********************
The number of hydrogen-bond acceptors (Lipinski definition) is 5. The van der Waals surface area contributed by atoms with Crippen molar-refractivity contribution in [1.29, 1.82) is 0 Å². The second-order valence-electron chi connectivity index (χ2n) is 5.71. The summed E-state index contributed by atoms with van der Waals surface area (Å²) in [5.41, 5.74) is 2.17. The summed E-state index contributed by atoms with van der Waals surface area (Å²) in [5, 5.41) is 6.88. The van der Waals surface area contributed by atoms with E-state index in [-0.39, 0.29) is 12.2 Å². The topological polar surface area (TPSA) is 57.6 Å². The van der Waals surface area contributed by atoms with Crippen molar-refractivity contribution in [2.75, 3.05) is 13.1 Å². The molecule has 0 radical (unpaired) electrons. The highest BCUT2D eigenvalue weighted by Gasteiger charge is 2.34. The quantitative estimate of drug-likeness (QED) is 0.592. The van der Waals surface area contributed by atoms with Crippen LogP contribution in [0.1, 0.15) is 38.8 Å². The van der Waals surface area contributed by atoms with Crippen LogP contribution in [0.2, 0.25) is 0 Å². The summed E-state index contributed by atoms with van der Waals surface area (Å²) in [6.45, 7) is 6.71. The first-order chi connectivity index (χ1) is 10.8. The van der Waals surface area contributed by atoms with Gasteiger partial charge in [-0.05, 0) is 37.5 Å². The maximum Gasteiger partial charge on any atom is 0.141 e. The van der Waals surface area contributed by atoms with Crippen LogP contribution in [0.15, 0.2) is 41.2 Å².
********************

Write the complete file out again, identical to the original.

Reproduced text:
The number of hydrogen-bond acceptors (Lipinski definition) is 5. The van der Waals surface area contributed by atoms with Crippen molar-refractivity contribution in [1.29, 1.82) is 0 Å². The second-order valence-electron chi connectivity index (χ2n) is 5.71. The summed E-state index contributed by atoms with van der Waals surface area (Å²) in [5.41, 5.74) is 2.17. The summed E-state index contributed by atoms with van der Waals surface area (Å²) in [5, 5.41) is 6.88. The van der Waals surface area contributed by atoms with E-state index in [-0.39, 0.29) is 12.2 Å². The topological polar surface area (TPSA) is 57.6 Å². The van der Waals surface area contributed by atoms with Crippen molar-refractivity contribution in [2.75, 3.05) is 13.1 Å². The molecule has 0 radical (unpaired) electrons. The highest BCUT2D eigenvalue weighted by Gasteiger charge is 2.34. The quantitative estimate of drug-likeness (QED) is 0.592. The van der Waals surface area contributed by atoms with Crippen LogP contribution in [0.1, 0.15) is 38.8 Å². The van der Waals surface area contributed by atoms with Crippen LogP contribution in [0.2, 0.25) is 0 Å². The summed E-state index contributed by atoms with van der Waals surface area (Å²) in [6.45, 7) is 6.71. The first-order chi connectivity index (χ1) is 10.8. The van der Waals surface area contributed by atoms with Gasteiger partial charge in [-0.05, 0) is 37.5 Å². The maximum Gasteiger partial charge on any atom is 0.141 e. The van der Waals surface area contributed by atoms with Crippen LogP contribution in [0.15, 0.2) is 41.2 Å².